Introduced by Christopher Kelly
This fascinating history debunks the notion of a fallow ‘Dark Ages’ following the decline of Rome’s political influence, revealing an Eastern Mediterranean blossoming with theological and cultural innovation.
Rome did not fall; it simply evolved. Gibbon’s age of ‘decline and fall’ was in fact a period of growth and continuity, and the Goths and Vandals borrowed more from Roman culture than they destroyed. Startling in their day, these ideas were made widespread by the historian Peter Brown, who also coined the term ‘Late Antiquity’ to describe the period from the 4th to the 8th century AD. His classic account, first published in 1971, transforms our understanding of what was once known as the Dark Ages.
Beginning with the Emperor Hadrian and ending with the Prophet Muhammed, this lively narrative shows how, although Rome declined as a political capital during Late Antiquity, the ‘cultural power- house’ of the empire in the eastern Mediterranean remained. This was the period when Christianity took hold as the official religion of the imperial court. It was a time of artistic and theological innovation, as well as struggles between old and new ways of thinking. As Christopher Kelly, Fellow of Corpus Christi College, Cambridge, writes in his introduction, this book brilliantly shows the human face of the period, with ‘ceremonial emperors, hairy holy men, powerful saints, excitable virgins, charismatic heretics, oppressive bureaucrats and violent barbarians’.
‘The best historians, like Peter Brown, are also excellent storytellers’
Brown is Emeritus Professor of History at Princeton University and the recipient of several international awards. Visual art is central to his book, and this edition features a dazzling selection of images, from the ivory Nicomachi Panel to an Iranian rock carving. The author has written new captions for many of these images. The binding features a striking 4th-century mosaic showing the consul’s procession in Rome, while an eight-page fold-out chronology provides the finishing touch.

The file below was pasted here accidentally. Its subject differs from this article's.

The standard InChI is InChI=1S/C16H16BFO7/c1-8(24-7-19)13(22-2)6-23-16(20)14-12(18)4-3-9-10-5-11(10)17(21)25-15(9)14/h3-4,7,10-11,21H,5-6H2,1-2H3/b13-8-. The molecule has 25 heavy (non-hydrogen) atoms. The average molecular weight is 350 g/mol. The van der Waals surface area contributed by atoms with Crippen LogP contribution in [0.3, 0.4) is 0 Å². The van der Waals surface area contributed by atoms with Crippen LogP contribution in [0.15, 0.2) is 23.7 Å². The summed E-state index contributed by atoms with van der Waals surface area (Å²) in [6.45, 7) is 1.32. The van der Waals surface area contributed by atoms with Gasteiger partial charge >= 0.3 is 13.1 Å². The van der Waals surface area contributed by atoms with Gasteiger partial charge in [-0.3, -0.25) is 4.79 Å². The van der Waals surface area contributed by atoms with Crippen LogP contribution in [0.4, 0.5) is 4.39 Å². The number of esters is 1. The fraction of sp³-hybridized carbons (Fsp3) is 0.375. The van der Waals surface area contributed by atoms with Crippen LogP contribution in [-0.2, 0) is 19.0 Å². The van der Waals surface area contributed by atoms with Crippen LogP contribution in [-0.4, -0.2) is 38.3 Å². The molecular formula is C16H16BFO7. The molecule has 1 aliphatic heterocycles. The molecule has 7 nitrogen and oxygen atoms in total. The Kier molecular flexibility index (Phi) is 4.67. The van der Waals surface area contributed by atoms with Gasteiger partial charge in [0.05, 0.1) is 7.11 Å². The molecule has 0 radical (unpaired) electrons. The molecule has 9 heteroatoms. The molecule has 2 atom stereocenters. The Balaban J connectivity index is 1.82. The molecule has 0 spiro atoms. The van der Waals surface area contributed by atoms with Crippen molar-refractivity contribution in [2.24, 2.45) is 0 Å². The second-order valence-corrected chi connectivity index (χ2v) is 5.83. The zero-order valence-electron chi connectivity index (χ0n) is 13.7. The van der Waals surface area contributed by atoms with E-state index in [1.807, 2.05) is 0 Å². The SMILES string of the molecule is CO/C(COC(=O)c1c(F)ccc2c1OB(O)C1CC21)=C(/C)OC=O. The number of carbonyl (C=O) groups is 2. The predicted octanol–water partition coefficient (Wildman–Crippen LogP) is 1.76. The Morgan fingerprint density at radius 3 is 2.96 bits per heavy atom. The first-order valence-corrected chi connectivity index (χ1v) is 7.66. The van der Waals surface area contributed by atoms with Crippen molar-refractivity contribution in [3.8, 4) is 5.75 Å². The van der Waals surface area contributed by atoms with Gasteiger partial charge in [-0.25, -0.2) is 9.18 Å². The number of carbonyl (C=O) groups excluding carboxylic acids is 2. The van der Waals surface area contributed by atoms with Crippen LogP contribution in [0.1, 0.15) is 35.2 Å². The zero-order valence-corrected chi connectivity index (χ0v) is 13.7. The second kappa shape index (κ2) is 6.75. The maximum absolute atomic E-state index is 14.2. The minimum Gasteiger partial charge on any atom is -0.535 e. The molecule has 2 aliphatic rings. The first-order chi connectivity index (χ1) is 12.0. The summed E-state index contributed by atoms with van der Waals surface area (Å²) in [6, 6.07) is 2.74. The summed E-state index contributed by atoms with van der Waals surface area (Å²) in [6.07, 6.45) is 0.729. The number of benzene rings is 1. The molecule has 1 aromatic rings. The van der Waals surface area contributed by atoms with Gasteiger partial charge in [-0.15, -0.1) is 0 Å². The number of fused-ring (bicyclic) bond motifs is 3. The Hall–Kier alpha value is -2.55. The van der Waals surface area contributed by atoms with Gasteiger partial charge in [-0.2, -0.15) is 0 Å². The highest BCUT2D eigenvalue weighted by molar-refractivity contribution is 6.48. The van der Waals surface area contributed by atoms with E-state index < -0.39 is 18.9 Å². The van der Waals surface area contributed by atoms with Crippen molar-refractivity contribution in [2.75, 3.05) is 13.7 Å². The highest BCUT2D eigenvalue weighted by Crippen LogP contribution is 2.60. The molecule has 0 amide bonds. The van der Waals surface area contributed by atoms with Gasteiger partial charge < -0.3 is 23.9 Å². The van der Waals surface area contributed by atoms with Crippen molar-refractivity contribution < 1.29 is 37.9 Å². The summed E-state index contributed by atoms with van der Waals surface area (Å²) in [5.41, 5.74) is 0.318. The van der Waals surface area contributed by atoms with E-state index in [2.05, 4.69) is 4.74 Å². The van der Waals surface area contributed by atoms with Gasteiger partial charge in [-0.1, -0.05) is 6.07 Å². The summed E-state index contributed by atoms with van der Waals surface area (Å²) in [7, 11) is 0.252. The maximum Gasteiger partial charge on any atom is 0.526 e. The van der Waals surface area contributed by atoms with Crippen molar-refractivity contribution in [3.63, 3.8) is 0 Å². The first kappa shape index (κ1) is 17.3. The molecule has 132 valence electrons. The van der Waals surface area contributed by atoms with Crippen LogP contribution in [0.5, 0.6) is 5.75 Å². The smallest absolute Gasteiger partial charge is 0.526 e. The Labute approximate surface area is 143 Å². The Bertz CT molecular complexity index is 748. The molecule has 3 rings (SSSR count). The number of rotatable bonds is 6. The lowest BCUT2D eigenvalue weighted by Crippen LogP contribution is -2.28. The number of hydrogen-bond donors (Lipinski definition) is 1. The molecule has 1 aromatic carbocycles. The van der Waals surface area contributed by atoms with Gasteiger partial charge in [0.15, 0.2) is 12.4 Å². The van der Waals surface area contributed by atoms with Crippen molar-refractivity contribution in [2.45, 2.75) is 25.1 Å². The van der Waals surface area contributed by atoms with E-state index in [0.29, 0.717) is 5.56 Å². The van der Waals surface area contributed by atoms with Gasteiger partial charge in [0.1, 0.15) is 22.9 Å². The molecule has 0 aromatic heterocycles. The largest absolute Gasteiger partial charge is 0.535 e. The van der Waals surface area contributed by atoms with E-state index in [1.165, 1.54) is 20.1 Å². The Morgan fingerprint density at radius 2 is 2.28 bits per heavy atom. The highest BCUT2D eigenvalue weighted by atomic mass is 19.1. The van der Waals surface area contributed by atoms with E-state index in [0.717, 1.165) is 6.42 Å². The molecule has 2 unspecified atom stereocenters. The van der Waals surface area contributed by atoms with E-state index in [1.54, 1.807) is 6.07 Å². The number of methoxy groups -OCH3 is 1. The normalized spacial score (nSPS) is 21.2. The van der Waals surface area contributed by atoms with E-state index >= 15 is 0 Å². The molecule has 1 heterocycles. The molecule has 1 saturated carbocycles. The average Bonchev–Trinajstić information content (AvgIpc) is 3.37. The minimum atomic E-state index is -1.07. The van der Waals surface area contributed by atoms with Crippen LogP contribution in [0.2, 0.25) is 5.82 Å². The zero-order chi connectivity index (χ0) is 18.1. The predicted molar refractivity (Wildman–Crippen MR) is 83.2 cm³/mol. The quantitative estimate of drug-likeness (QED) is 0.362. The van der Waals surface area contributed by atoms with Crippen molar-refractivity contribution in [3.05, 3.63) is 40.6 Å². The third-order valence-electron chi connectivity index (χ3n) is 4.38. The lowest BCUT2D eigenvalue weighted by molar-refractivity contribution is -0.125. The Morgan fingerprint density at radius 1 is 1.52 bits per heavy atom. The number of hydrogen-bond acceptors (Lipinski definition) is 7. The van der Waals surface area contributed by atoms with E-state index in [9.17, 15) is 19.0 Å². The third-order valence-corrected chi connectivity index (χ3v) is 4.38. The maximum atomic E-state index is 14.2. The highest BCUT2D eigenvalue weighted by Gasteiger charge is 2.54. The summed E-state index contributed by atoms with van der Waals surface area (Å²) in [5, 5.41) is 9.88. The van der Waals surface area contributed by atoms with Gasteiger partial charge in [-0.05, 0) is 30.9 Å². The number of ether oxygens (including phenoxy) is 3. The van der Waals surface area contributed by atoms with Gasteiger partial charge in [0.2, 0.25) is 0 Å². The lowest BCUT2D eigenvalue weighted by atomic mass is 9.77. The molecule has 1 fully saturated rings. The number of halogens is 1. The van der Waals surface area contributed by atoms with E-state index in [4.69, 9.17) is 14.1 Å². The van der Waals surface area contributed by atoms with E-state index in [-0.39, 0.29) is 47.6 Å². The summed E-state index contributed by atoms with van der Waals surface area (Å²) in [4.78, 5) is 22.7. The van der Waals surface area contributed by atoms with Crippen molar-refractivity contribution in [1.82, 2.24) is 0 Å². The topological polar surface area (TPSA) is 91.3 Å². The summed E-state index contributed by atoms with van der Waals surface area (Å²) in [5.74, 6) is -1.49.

The decisive transformation that gives Late Antiquity its coherence is the secure establishment of Christianity as the overwhelmingly dominant faith of the entire Mediterranean world. It can fairly be claimed that Christianity is Late Antiquity’s most important and lasting legacy. Of course, Christianity was also transformed by becoming a popular religion with a well-organised institutional structure devoutly supported by pious emperors. This reformation is at the core of The World of Late Antiquity. Here is a society unimaginable to any roman in the second century: bishops as influential as the grandest civic dignitaries; the brightest minds (such as Augustine’s) engaged in subtle theological debate; emperors publicly parading their own humility by walking barefoot in procession before cheering crowds of the faithful. Gospel texts (many the subject of heated exegetical dispute) provided the benchmarks against which individuals and their actions were to be judged. Late-antique literature brims with biblical scenes and symbols; so too, late-antique art. one of the great pleasures of this book is that it is so generously illustrated with pictures of exquisite ivories, precious manuscripts, golden reliquaries and gem-studded treasures. Like clerestory windows, these rich images illuminate the sensibilities of a society for which the sacred was unashamedly magnificent. Glittering mosaics celebrated gorgeously robed bishops presenting architectural models of churches. The splendours of the imperial court merged with visions of Paradise whose guardian archangels were stylishly envisioned in the purple and gold uniforms of high-ranking state officials.
Peter Robert Lamont Brown was born in Dublin in 1935. Emeritus Professor of history at Princeton university, he is credited with creating the field of study now known as Late Antiquity. His key works include Augustine of Hippo (1967), The Cult of the Saints (1981), The Body and Society (1988), The Rise of Western Christendom (2003) and Through the Eye of a Needle (2012). He was awarded the Macarthur fellowship in 1982, the Mellon foundation’s inaugural distinguished achievement award in 2001, the Kluge Prize for achievement in the Study of humanity in 2008 and the Balzan Prize in 2011.
Christopher Kelly is a classicist and ancient historian. He is a fellow of Corpus Christi College, Cambridge and is currently Chair of the faculty of Classics at the university. His books include Ruling the Later Roman Empire (2004), The Roman Empire: A Very Short Introduction (2006), The End of Empire: Attila the Hun and the Fall of Rome (2009) and Theodosius II: Rethinking the Roman Empire in Late Antiquity (2013). He divides his time between Cambridge and Chicago.
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Review by anon on 12th Jun 2015
"This is a seminal work concisely summarizing a couple of decades of work that led up to the reevaluation of the "Dark Ages." The text is filled with insights in every chapter that will be a revelatio..." [read more]